David Hammond, a corporate communications consultant and food journalist living in Oak Park, Illinois, is a founder and moderator of LTHForum.com, the 8,500 member Chicago-based culinary chat site. David is a regular contributor of restaurant reviews and food-related articles for Chicago Tribune, Chicago Sun-Times, TimeOut Chicago, Local Beet, and Chicago Reader, which published his seven-part guide to regional Mexican food in the city. He has also contributed food writing to blogs such as the Local Beet and Grubstreet Chicago. With his friend Michael Gebert (creator of Sky Full of Bacon video podcasts), he hosted a cable documentary on Hispanic chow at Chicago's Maxwell Street Market,and has just completed working on a video about Taste of Melrose Park. A returning guest on WLS and WGN AM radio, David produces the "Soundbites" series on the James Beard-nominated Eight Forty-Eight (Chicago Public Radio, WBEZ, 91.5FM); these radio pieces examine how Chicago chefs use sound in their kitchens; listen here: http://tiny.cc/QpCTA. David was featured on "Good Morning, America," "Chicago, Tonight," and Nippon TV when he developed recipes for preparing seasonal cicadas, which invaded Chicagoland during the spring of 2007. More information, including writing samples and bug-cooking videos, can be found at www.dchammond.com.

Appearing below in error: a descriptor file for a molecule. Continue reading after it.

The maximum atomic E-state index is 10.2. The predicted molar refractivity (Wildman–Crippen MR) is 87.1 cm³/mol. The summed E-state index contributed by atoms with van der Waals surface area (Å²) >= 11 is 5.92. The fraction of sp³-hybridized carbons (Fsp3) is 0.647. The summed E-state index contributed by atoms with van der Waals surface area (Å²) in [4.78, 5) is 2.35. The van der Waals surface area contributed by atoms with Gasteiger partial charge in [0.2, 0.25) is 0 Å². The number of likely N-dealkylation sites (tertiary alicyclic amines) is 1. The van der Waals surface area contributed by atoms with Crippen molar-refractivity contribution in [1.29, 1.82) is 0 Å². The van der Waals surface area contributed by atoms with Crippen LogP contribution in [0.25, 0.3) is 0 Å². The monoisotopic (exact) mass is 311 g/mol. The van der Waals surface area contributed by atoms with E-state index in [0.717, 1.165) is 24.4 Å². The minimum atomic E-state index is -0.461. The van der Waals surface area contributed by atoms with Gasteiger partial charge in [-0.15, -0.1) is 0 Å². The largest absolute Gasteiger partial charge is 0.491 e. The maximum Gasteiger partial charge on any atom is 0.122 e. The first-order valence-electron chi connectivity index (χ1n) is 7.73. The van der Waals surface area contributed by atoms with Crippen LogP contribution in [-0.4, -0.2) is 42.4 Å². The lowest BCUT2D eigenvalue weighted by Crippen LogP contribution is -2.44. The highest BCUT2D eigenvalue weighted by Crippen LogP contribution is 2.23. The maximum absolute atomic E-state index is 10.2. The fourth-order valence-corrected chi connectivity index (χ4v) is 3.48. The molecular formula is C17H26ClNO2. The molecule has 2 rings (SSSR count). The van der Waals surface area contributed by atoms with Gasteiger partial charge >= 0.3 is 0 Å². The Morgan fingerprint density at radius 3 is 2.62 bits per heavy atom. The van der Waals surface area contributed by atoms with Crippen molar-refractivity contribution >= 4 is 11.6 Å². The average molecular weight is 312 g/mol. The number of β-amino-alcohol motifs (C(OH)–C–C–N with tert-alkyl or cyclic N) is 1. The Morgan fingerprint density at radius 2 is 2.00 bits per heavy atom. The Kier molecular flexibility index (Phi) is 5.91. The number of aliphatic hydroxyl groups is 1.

In Oak Park last spring, we had a food truck rally that can only be described as a "disappointing success." This parking lot-based (Pilgrim Church) gathering of food trucks generated a huge turnout of villagers — so much so that some vendors ran out of supplies within the first 30 minutes and many more within the first hour.
I met my wife, Carolyn Berg at Kalamazoo College in Michigan. We both chose this small, liberal arts school largely because of its foreign study program. To celebrate our 30th wedding anniversary, we booked passage on the Zaandam, a ship in the Holland America Line. This 14-day cruise docked at a number of ports in Southeast Asia, including Singapore, Thailand, Cambodia, Vietnam, China and Hong Kong.
Burger Boss goes slightly upscale with this sandwich by putting the pepper and egg on a brioche bun, a further step in the effort to make this brief period of disciplined dining a little more enjoyable.
Oysters used to be shipped in sawdust to Chicago, via the Erie Canal, from the East Coast. I've seen newspaper ads from the turn of the century touting that such oysters would keep for weeks. Maybe that's true. It seems likely, however, that every second out of the water is a second's worth of lost oyster flavor.
A company called TumericALIVE and sent me a few bottles of their turmeric drink, advertised somewhat hyperbolically as "yoga in a bottle" (would that it were that easy!). This juice is a spicy, slightly off-center alternative to fruit juice.
"I'd definitely recommend this place to anyone looking for a higher-end dining experience" in the western suburbs, Carolyn said as she took a sip of wine between bites of perfectly prepared duck breast.